If you have been given contact information, call, or at the time she comes back, tell her that you've had a chance to think about it and you're sorry but you're not interested in engaging in this. Don't waste a lot of time gathering a boatload of evidence like it's going to "gotcha" her out of being a Jehovah's Witness. It isn't.
posted by Sequence at 6:46 PM on March 25, 2015 [20 favorites]

What about the contradictions in the bible.
Most famous of these, Man is created twice in the Bible. (Gen 1:26 - and Gen 2:7, 2:19-22)

David meets Saul for the first time twice.
Jericho is defeated twice.
There are others.

The Bible was written piecemeal, by different groups, at different times.
posted by Flood at 4:44 AM on March 26, 2015

Yeah, Sequence has a good point. You should really be careful about engaging this person about religion or at all really if they're a stranger. I had a JW come to my door once and I just politely made (non-religious) conversation with him for a few minutes, took his little pamphlets, etc.

After that I guess I got tagged as a potential convert because this man and his wife showed up at my house every single week for MONTHS to see if I was interested in bible classes or whatever.
posted by Kimmalah at 6:52 AM on March 26, 2015 [2 favorites]

I can't link to it at the moment, but I think if you google 'the bible as fanwank' it will take you to a (really interesting) metafilter thread, which has a link to an article which explains how a lot of the books in the Old Testament were chosen as they had prophesies that were fufilled in the New Testament, whereas those that predicted things that didn't come true weren't included. So IIRC, you're up against a big selection bias.
posted by Ned G at 6:53 AM on March 26, 2015 [1 favorite]

"which has a link to an article which explains how a lot of the books in the Old Testament were chosen as they had prophesies that were fufilled in the New Testament, "

That is not the case; the canon of the Hebrew Bible (or Old Testament, if you like) was set by the Jewish community, not the Christian one, in a process spanning about 600 years. In fact they would have had a pretty vested interest in NOT predicting Jesus (canon formation on the HB continued about forty years more after the death of Jesus although it was really pretty well set already when Jesus was wandering around) as they decided he wasn't the Messiah they were looking for.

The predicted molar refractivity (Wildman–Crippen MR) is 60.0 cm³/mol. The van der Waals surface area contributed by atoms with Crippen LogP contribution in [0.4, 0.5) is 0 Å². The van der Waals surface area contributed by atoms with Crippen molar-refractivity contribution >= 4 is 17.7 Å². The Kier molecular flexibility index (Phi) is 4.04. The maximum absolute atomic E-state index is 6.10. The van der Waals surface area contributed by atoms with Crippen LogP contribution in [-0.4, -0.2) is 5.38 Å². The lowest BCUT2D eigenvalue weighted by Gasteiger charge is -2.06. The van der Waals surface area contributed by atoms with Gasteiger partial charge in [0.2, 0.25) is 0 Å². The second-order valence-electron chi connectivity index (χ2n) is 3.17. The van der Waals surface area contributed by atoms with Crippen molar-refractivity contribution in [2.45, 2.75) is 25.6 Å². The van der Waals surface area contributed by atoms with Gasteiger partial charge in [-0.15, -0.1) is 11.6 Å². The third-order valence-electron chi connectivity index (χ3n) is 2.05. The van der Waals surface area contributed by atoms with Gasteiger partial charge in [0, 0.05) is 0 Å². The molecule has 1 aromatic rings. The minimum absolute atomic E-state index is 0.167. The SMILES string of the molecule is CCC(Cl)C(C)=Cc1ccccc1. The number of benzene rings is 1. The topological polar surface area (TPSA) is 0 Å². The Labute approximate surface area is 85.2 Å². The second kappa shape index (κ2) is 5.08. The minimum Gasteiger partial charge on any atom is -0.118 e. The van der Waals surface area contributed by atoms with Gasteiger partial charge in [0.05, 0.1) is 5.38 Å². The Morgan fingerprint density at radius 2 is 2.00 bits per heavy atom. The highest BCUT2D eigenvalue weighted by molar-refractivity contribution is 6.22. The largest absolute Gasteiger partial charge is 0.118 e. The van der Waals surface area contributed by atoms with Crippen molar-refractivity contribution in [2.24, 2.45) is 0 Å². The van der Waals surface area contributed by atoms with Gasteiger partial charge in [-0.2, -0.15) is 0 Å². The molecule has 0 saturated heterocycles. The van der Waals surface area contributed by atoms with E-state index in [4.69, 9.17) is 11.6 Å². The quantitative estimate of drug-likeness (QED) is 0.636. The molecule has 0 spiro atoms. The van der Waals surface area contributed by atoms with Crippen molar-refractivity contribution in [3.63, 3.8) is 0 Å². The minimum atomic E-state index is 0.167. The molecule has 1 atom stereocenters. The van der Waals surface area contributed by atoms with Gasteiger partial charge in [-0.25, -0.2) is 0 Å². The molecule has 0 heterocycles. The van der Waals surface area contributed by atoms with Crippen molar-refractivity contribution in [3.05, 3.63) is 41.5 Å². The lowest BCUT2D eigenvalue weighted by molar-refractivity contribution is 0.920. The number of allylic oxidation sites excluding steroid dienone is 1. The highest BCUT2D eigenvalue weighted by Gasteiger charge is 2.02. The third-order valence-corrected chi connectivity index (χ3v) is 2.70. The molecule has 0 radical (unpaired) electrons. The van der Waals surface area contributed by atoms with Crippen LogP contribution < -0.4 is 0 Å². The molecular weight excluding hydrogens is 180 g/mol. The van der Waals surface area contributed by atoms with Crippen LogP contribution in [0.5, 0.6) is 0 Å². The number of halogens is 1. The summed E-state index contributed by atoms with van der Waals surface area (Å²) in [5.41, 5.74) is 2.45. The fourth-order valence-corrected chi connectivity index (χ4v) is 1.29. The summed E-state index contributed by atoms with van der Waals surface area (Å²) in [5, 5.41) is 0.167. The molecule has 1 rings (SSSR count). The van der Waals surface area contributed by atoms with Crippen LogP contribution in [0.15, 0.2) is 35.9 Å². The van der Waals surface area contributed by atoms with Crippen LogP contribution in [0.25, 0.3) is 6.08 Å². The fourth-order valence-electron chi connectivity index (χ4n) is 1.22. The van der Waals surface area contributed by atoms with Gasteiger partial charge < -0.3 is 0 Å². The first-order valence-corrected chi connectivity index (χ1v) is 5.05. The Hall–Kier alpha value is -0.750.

But Jesus doesn't really figure into the canon formation of the Hebrew Bible/Old Testament at all.
posted by Eyebrows McGee at 7:35 AM on March 26, 2015 [2 favorites]

Best answer: I used to be part of the JWs as a child for a couple of years and got the training and spent days and evenings knocking at doors, and I cannot favourite Sequence's answer enough. It's fine if you want to provide some material thinking that this might be the one time that a JW is positioned to have an open mind and logic her way out of years of community indoctrination, because it certainly does happen (have a look at ex-mormon sites). But the chances of it are low.

She is probably going to 4-5 bible studies and groups a week where the group collectively explains away any of these inconsistencies. More to the point, when she said she hadn't thought of that that is actually one of the core answers of JWs, because then they invite you to explore it more with them.

I actually have studied with JWs as an adult. And I find them as a group somewhat touching in that almost all the JWs I have interacted with are sincere, truly do tithe, live simple lives, etc., in line with their faith, and devote a lot of hours to studying the Bible and trying to convert people knowing that mostly they will fail. But logic as the rest of us understand it is not actually a strong characteristic of JWs as a whole. Their logic begins with the goodness of God and eternal life -- literal life on Earth as a paradise, as in everyone's bodies rising from the grave -- as the sine qua non.

A really neat movie that ends up saying a lot about these tactics is The Big Kahuna, highly recommend it.
posted by warriorqueen at 7:45 AM on March 26, 2015 [5 favorites]

Jesus did not return in glory (yet). Much of the more controversial advice that St. Paul gives is based on the belief that Jesus would return with divine intervention in his lifetime. This give some perspective in why he counseled that people not marry, and that slaves return to their masters; he thought it would only be for a short time.
posted by SemiSalt at 4:32 PM on March 26, 2015

Agreed with Sequence and warriorqueen. Have spent a lot of time on my front porch (and in my house when they send the shock-troops for follow-up discussions) talking these issues over with JWs. (Haven't been to a Kingdom Hall yet but haven't been invited either.)

She won't read what you give her, so don't just print it out and expect to hand it to her; she'll likely do exactly what you did with your Watchtower or Awake! or whatever she gave you. (She could probably get into trouble for reading stuff like that, e.g., that Wiki article linked above.) What she's looking for is prolonged discussion, so if you want to "help" her in good faith then, at best, you can be prepared to discuss some of these issues orally. Remember that as a publisher she's cataloging her hours spent with you as part of her required field service. Most people simply blow JWs off, so if they're going to reach their hours they really need to be talking to someone and not just standing around or leaving piles of Watchtowers at bus stops.

If you don't want to be that "deep discussion" person, just tell her so.
posted by resurrexit at 8:09 AM on March 31, 2015